Orders, Decorations, Medals and Militaria (25 & 26 November 2015)

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Date of Auction: 25th & 26th November 2015

Sold for £1,700

Estimate: £1,200 - £1,400

A rare Great War Palestine operations M.C. group of four awarded to Lieutenant L. L. Blake, Royal Engineers, who was decorated for gallant work in support of the battle of Megiddo, his unit being charged with the demolition of road and rail bridges over the Jordan: Lawrence of Arabia added to the Turks’ misfortune by calling in the Royal Flying Corps who flew numerous missions in support of the same operations

Military Cross, G.V.R., unnamed as issued; 1914-15 Star (2 Lieut. L. L. Blake, R.E.); British War and Victory Medals (Lieut. L. L. Blake), good very fine (4) £1200-1400


M.C. London Gazette 4 October 1919:

‘For gallantry and devotion to duty on 21 September 1918, when in command of one of two parties organised to destroy the railway and road bridges over the Jordan at Jisr El Mejamie. During the work of preparation the officer in charge of the other party was wounded. He then took charge of both parties and completed the work in a most efficient and expeditious manner.’

Llewellyn Lloyd Blake was appointed a 2nd Lieutenant in the Royal Engineers in March 1915 and first witnessed active service in France, where he arrived in late May of the same year.

His subsequent award of the M.C. was in respect of operations in the Palestine campaign in September 1918, when he was serving in 4th Field Squadron, R.E., attached 4th Cavalry Division, which unit was charged with blocking off potential rail and road crossings that might be used by Turks fleeing the scene of the battle of Megiddo.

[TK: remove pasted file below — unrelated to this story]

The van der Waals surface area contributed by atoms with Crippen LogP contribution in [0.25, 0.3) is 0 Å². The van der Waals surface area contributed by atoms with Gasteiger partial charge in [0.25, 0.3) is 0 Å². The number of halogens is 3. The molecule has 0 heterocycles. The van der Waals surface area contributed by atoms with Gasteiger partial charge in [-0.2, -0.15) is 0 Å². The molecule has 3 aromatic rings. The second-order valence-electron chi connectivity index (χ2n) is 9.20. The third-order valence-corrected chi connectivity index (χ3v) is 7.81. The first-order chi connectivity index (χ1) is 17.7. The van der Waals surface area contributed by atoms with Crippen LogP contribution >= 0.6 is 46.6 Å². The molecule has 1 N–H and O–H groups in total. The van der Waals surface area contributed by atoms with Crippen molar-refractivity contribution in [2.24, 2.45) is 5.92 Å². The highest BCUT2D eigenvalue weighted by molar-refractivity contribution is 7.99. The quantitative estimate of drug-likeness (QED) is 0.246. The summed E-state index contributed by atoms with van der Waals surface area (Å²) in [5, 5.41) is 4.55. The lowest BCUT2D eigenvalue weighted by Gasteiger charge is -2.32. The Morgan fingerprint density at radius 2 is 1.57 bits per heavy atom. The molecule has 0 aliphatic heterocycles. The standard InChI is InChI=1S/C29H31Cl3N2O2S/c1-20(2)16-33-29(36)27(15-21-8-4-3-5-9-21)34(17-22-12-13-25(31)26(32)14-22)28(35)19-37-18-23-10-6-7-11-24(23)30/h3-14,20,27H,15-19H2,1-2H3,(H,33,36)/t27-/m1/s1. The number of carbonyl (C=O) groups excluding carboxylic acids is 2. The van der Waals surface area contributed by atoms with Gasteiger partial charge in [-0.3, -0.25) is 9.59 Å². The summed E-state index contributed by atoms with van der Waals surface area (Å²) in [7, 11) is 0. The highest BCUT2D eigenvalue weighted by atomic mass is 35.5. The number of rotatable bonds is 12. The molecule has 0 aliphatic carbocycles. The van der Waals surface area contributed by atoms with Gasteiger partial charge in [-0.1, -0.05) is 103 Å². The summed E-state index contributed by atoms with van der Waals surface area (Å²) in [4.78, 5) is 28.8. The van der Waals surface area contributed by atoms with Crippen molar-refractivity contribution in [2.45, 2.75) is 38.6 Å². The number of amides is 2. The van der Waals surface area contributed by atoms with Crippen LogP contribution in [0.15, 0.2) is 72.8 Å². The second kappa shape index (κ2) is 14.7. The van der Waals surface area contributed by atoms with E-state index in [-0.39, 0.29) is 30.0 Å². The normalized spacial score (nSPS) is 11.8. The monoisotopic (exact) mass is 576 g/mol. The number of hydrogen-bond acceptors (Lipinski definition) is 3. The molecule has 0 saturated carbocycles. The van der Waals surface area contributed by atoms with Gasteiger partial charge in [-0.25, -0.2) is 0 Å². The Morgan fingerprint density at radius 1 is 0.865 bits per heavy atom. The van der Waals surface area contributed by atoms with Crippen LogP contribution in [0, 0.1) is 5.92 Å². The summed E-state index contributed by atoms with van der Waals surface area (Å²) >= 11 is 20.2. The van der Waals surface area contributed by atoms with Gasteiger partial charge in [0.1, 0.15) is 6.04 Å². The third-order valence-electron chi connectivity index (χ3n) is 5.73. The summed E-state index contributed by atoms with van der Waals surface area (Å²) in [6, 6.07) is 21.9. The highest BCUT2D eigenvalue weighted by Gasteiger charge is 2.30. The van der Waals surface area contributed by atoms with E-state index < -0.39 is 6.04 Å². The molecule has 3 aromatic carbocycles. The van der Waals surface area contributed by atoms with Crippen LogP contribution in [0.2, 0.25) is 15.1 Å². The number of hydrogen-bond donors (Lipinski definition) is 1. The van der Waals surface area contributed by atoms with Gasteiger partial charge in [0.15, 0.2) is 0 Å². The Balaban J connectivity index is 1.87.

The History of the Corps of Royal Engineers, takes up the story:

‘Three special demolition parties were organized to destroy the road and rail bridges including those over the Jordan at Jisr el Majami, south of Galilee. Training in rapid demolition was given and special charges for bridges, with iron dogs and rope ladders for placing them in position, were carried by pack animals. To supplement the reduced scales of equipment carried by the leading echelons of field troops, a provisional mobile park with lorry transport was organized to follow up in the rear. The 4th and 5th Field Squadrons were brought up to strength on their way to concentration areas. On arrival the field squadrons marked the cavalry routes to the Auja and built two more pontoon bridges ... ’

The same source continues:

‘[At the battle of Megiddo], the first objective of the Desert Mounted Corps was the line Tul-Karm-Caesarea, twenty miles from the old British front. On the right the 4th Cavalry Division was then to move by the Musmus Pass to El Affule, where the railway junction and the Nablus-Damascus road were to be blocked; on by the Valley of Jezreel to Beisan, from which various Jordan crossings could be stopped; and Jisr el Majami to occupy more crossings of the Jordan and Yarmuk Rivers ... Captain Falcon’s demolition party of the 4th Field Squadron, after a short rest, marched across rough and hilly country during the night [of 20 September 1918] to Jir el Majami. The Jordan was reached at 5 a.m. on the 21st and the road and rail bridges to Dera on both the Jordan and the Yarmuk were prepared for demolition.’

Here, then, the point at which Blake won his M.C., several of these crossings being manned by Turkish troops; sold with an original portrait photograph, taken in later life, and a quantity of copied research; his
MIC states that he was eligible for the Silver War Badge and that his campaign medals were sent to him at Shanklin Villa, Hornchurch Road, Romford, Essex, in early 1922.